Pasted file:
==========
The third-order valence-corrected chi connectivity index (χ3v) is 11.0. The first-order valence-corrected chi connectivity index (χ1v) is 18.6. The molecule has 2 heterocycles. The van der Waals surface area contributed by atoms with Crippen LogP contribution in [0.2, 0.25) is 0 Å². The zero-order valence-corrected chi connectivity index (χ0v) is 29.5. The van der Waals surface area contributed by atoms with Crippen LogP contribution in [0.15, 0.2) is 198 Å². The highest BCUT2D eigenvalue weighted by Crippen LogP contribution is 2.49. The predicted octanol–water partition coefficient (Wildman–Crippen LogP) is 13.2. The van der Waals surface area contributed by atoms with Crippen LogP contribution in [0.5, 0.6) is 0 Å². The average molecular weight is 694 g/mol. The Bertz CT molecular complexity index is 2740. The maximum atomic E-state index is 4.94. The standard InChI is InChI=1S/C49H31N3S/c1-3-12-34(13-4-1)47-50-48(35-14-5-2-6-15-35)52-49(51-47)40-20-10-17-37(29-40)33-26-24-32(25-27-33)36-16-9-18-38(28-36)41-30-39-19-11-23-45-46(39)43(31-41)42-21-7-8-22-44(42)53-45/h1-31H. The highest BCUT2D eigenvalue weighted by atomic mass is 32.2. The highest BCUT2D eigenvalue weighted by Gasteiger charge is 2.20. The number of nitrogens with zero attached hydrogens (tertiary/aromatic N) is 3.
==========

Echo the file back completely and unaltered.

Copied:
The third-order valence-corrected chi connectivity index (χ3v) is 11.0. The first-order valence-corrected chi connectivity index (χ1v) is 18.6. The molecule has 2 heterocycles. The van der Waals surface area contributed by atoms with Crippen LogP contribution in [0.2, 0.25) is 0 Å². The zero-order valence-corrected chi connectivity index (χ0v) is 29.5. The van der Waals surface area contributed by atoms with Crippen LogP contribution in [0.15, 0.2) is 198 Å². The highest BCUT2D eigenvalue weighted by Crippen LogP contribution is 2.49. The predicted octanol–water partition coefficient (Wildman–Crippen LogP) is 13.2. The van der Waals surface area contributed by atoms with Crippen LogP contribution in [0.5, 0.6) is 0 Å². The average molecular weight is 694 g/mol. The Bertz CT molecular complexity index is 2740. The maximum atomic E-state index is 4.94. The standard InChI is InChI=1S/C49H31N3S/c1-3-12-34(13-4-1)47-50-48(35-14-5-2-6-15-35)52-49(51-47)40-20-10-17-37(29-40)33-26-24-32(25-27-33)36-16-9-18-38(28-36)41-30-39-19-11-23-45-46(39)43(31-41)42-21-7-8-22-44(42)53-45/h1-31H. The highest BCUT2D eigenvalue weighted by atomic mass is 32.2. The highest BCUT2D eigenvalue weighted by Gasteiger charge is 2.20. The number of nitrogens with zero attached hydrogens (tertiary/aromatic N) is 3.